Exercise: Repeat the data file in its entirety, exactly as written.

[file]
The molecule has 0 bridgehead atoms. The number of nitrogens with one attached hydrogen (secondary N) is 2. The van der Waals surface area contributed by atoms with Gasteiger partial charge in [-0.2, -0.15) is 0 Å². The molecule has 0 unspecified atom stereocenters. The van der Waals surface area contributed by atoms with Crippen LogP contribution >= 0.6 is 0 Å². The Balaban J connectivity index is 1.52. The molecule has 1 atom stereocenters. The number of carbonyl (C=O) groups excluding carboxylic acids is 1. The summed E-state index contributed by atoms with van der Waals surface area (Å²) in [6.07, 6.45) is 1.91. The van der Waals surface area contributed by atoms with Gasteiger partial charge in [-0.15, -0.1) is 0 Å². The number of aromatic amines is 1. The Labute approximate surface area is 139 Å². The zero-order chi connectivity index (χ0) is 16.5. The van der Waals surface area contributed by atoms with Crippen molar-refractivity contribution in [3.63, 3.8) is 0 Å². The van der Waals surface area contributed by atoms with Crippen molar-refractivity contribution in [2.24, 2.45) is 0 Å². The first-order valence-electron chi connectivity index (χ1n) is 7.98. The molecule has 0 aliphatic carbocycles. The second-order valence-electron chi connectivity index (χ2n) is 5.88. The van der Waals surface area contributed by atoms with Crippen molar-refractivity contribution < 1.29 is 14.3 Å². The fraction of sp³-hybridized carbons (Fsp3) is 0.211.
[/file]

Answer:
The molecule has 0 bridgehead atoms. The number of nitrogens with one attached hydrogen (secondary N) is 2. The van der Waals surface area contributed by atoms with Gasteiger partial charge in [-0.2, -0.15) is 0 Å². The molecule has 0 unspecified atom stereocenters. The van der Waals surface area contributed by atoms with Crippen LogP contribution >= 0.6 is 0 Å². The Balaban J connectivity index is 1.52. The molecule has 1 atom stereocenters. The number of carbonyl (C=O) groups excluding carboxylic acids is 1. The summed E-state index contributed by atoms with van der Waals surface area (Å²) in [6.07, 6.45) is 1.91. The van der Waals surface area contributed by atoms with Gasteiger partial charge in [-0.15, -0.1) is 0 Å². The number of aromatic amines is 1. The Labute approximate surface area is 139 Å². The zero-order chi connectivity index (χ0) is 16.5. The van der Waals surface area contributed by atoms with Crippen molar-refractivity contribution in [3.63, 3.8) is 0 Å². The van der Waals surface area contributed by atoms with Crippen molar-refractivity contribution in [2.24, 2.45) is 0 Å². The first-order valence-electron chi connectivity index (χ1n) is 7.98. The molecule has 0 aliphatic carbocycles. The second-order valence-electron chi connectivity index (χ2n) is 5.88. The van der Waals surface area contributed by atoms with Crippen molar-refractivity contribution < 1.29 is 14.3 Å². The fraction of sp³-hybridized carbons (Fsp3) is 0.211.